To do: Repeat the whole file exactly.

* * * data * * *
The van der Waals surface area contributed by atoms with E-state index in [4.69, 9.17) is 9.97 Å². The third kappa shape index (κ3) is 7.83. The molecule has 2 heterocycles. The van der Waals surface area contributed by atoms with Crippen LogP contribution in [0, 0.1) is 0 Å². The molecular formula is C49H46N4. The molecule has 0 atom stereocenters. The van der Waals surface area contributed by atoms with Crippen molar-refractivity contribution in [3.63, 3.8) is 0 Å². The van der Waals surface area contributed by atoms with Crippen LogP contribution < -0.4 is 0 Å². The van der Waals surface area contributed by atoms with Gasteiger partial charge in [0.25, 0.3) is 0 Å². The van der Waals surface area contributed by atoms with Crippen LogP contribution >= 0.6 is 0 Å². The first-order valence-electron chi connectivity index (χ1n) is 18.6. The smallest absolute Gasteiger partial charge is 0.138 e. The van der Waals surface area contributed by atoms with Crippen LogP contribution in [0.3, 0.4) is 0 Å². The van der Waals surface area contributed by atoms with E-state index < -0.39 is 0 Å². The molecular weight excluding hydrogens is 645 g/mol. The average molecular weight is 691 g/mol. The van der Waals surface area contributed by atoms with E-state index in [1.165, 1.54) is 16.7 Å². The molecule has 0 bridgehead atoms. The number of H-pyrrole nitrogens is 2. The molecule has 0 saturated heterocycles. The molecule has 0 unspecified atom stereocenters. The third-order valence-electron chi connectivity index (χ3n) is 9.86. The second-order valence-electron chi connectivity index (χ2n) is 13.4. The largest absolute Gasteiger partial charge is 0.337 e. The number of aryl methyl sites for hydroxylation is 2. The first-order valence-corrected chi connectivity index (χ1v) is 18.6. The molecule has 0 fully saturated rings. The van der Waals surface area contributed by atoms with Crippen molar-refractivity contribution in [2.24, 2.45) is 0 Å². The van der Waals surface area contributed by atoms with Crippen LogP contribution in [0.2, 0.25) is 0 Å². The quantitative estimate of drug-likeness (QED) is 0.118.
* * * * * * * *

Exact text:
The van der Waals surface area contributed by atoms with E-state index in [4.69, 9.17) is 9.97 Å². The third kappa shape index (κ3) is 7.83. The molecule has 2 heterocycles. The van der Waals surface area contributed by atoms with Crippen LogP contribution in [0, 0.1) is 0 Å². The molecular formula is C49H46N4. The molecule has 0 atom stereocenters. The van der Waals surface area contributed by atoms with Crippen molar-refractivity contribution in [3.63, 3.8) is 0 Å². The van der Waals surface area contributed by atoms with Crippen LogP contribution < -0.4 is 0 Å². The van der Waals surface area contributed by atoms with Gasteiger partial charge in [0.25, 0.3) is 0 Å². The van der Waals surface area contributed by atoms with Crippen LogP contribution >= 0.6 is 0 Å². The first-order valence-electron chi connectivity index (χ1n) is 18.6. The smallest absolute Gasteiger partial charge is 0.138 e. The van der Waals surface area contributed by atoms with Crippen LogP contribution in [0.3, 0.4) is 0 Å². The van der Waals surface area contributed by atoms with E-state index < -0.39 is 0 Å². The molecular weight excluding hydrogens is 645 g/mol. The average molecular weight is 691 g/mol. The van der Waals surface area contributed by atoms with E-state index in [1.165, 1.54) is 16.7 Å². The molecule has 0 bridgehead atoms. The number of H-pyrrole nitrogens is 2. The molecule has 0 saturated heterocycles. The molecule has 0 unspecified atom stereocenters. The third-order valence-electron chi connectivity index (χ3n) is 9.86. The second-order valence-electron chi connectivity index (χ2n) is 13.4. The largest absolute Gasteiger partial charge is 0.337 e. The number of aryl methyl sites for hydroxylation is 2. The first-order valence-corrected chi connectivity index (χ1v) is 18.6. The molecule has 0 fully saturated rings. The van der Waals surface area contributed by atoms with Crippen molar-refractivity contribution in [2.24, 2.45) is 0 Å². The van der Waals surface area contributed by atoms with Crippen LogP contribution in [0.2, 0.25) is 0 Å². The quantitative estimate of drug-likeness (QED) is 0.118.